Current Weather

You are here

PAT’S book of fond memories

Ever so often I get my PAT book out to read it over again. When my brother, Pat, died the family was so grieved that Mama suggested we, family and friends write a book simply called PAT. It was our way of coping with our grief. Being at his cabin on Beaver Lake last week caused me to get the book out and read it again. In the book is something Pat wrote that I have used so many times when I write. It was written April 15, 1957. It was written after he had stood on Lover’s Leap (which is now Bell Park) and looked across the valley toward the town where he had grown up. A town he still loved.


“I suppose that the grandest time in any person’s life would just about have to be those days of adolescence. I have relived the experiences of my boyhood hundreds of times and each time deleting from my memories all the unpleasantries until today they are one magnificent panorama of people, places and events.

I am glad that Greenwood is my hometown. I am proud to have graduated from the Greenwood High School but above all I am so pleased to have known so many of her people. The men and women, boys and girls that manifest all the quality of greatness as I understand and appreciate them. Some of these people are still in Greenwood, some have moved away and some are gone forever. How happy I am to have captured at least a part of each of their lives in my memories.

Greenwood, how proud you must be to have so many of your sons and daughters raise themselves above the ordinary and distinguish themselves in the ranks of excellent. You have no cause to remember me. I was just one of the many boys that played in Heartsill Creek and searched the hills for fun and adventure but I cannot forget you.

I remember the steam whistles of your coal mines and the hardy men with their aluminum dinner pails on the way to the bottom of the pits, some never to return. I remember the cotton gin, the railroads and the teams and wagons tied around the town square. The ice man, the milk cows, the gardens, the chickens and the outdoor privies. Your schools, your churches with their summertime outdoor revivals.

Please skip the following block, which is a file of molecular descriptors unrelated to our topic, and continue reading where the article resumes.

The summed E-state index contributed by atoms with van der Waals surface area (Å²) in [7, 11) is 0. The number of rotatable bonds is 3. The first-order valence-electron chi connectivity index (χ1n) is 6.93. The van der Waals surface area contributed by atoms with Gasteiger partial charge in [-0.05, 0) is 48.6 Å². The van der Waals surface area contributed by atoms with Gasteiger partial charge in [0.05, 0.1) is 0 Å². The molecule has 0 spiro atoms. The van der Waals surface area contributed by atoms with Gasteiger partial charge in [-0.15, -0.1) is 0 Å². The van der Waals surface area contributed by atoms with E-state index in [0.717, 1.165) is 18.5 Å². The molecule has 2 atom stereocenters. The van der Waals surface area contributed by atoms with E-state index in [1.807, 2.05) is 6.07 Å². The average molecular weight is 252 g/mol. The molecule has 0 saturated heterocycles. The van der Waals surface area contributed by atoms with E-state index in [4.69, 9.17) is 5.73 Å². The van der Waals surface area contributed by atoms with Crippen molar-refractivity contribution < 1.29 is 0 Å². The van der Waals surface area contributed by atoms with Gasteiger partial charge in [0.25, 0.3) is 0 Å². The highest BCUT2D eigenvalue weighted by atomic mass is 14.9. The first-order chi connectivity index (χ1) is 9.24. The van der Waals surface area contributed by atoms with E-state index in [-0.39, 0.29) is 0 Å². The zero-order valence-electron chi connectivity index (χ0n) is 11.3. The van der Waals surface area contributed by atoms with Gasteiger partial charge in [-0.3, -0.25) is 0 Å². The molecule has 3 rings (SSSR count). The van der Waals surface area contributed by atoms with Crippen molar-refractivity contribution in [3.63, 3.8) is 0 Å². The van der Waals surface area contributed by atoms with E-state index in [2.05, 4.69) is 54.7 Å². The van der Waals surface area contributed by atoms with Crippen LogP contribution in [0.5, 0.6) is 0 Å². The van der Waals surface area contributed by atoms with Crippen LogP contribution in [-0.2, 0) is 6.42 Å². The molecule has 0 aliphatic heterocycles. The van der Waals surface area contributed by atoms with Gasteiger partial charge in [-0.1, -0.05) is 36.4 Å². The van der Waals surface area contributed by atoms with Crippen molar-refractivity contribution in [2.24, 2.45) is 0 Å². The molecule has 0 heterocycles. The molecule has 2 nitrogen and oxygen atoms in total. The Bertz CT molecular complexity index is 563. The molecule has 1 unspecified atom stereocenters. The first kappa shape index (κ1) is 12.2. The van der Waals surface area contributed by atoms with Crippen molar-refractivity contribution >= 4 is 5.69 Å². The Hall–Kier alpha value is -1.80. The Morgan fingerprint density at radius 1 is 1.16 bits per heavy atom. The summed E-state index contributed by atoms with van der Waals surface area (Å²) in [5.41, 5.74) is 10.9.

Yes, Greenwood, I remember a lot about you but the greatest pleasure of all is the memory of your people. “God shed his grace on thee”. With the likes of Miss Louise Harvell, my first grade teacher. The late C. B. Smith, the greatest builder of character in boys and girls I have ever known. Men like Dr. C. W. Hall, Halton Stewart, Grady Robinson, John Cowne, Bub Richards and George Johnson. Great families like the Dawsons, the Bells, Beens, Maestries, Joyces and Kennedys and the list goes on and on.

Not long ago, as I stood on top of Lover’s Leap and looked south at the valley below, I saw a preface to my life. My emotions were a combination of thrills and acute nostalgia as memories of my boyhood raced about in my mind.

For more than forty years I have tried to know myself but that determination, like the elusive shadow, seemed to be just beyong my reach. As I stood there soaking up the sunshine and the serenity, the thought came to me that I am nothing more than a conglomerate of small bits and pieces of people, places and events of the past. I walked away rather pleased thinking that I might possibly be representative in some small way of the character of the people of Greenwood both living and dead.”

Every time I read this I cannot hold back the tears. I love Greenwood, the happy memories of my childhood. The memories of people who were part of my life. I think that is the reason I love going to Bell Park. As I, too, looked across the valley it brings back so many memories. One time I told the late Kerlmit McNabb that I just loved a certain person. His reply, “Have you ever told them?” I said, “No”. He said, “Tell them instead of me. Always tell people how you feel.” I have tried to follow his advice. It makes me feel better and I hope they feel better, too.